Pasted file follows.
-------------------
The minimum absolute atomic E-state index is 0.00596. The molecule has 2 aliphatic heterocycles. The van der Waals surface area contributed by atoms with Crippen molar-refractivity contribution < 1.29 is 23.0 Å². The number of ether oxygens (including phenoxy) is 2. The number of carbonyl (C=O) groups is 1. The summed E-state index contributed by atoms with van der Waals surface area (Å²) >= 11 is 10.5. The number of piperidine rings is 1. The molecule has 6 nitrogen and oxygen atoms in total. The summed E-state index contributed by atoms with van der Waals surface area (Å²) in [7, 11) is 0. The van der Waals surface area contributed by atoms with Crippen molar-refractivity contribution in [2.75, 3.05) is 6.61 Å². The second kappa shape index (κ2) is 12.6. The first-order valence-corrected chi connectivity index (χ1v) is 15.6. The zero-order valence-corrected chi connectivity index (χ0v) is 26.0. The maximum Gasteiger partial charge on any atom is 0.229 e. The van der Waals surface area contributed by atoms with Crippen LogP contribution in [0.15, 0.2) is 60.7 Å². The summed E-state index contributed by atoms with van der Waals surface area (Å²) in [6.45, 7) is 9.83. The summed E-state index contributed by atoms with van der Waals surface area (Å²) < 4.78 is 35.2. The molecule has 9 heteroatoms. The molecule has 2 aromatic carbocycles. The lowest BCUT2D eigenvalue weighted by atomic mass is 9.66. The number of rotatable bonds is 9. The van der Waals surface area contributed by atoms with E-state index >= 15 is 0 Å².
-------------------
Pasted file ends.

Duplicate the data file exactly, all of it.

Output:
The minimum absolute atomic E-state index is 0.00596. The molecule has 2 aliphatic heterocycles. The van der Waals surface area contributed by atoms with Crippen molar-refractivity contribution < 1.29 is 23.0 Å². The number of ether oxygens (including phenoxy) is 2. The number of carbonyl (C=O) groups is 1. The summed E-state index contributed by atoms with van der Waals surface area (Å²) >= 11 is 10.5. The number of piperidine rings is 1. The molecule has 6 nitrogen and oxygen atoms in total. The summed E-state index contributed by atoms with van der Waals surface area (Å²) in [7, 11) is 0. The van der Waals surface area contributed by atoms with Crippen molar-refractivity contribution in [2.75, 3.05) is 6.61 Å². The second kappa shape index (κ2) is 12.6. The first-order valence-corrected chi connectivity index (χ1v) is 15.6. The zero-order valence-corrected chi connectivity index (χ0v) is 26.0. The maximum Gasteiger partial charge on any atom is 0.229 e. The van der Waals surface area contributed by atoms with Crippen LogP contribution in [0.15, 0.2) is 60.7 Å². The summed E-state index contributed by atoms with van der Waals surface area (Å²) in [6.45, 7) is 9.83. The summed E-state index contributed by atoms with van der Waals surface area (Å²) < 4.78 is 35.2. The molecule has 9 heteroatoms. The molecule has 2 aromatic carbocycles. The lowest BCUT2D eigenvalue weighted by atomic mass is 9.66. The number of rotatable bonds is 9. The van der Waals surface area contributed by atoms with E-state index >= 15 is 0 Å².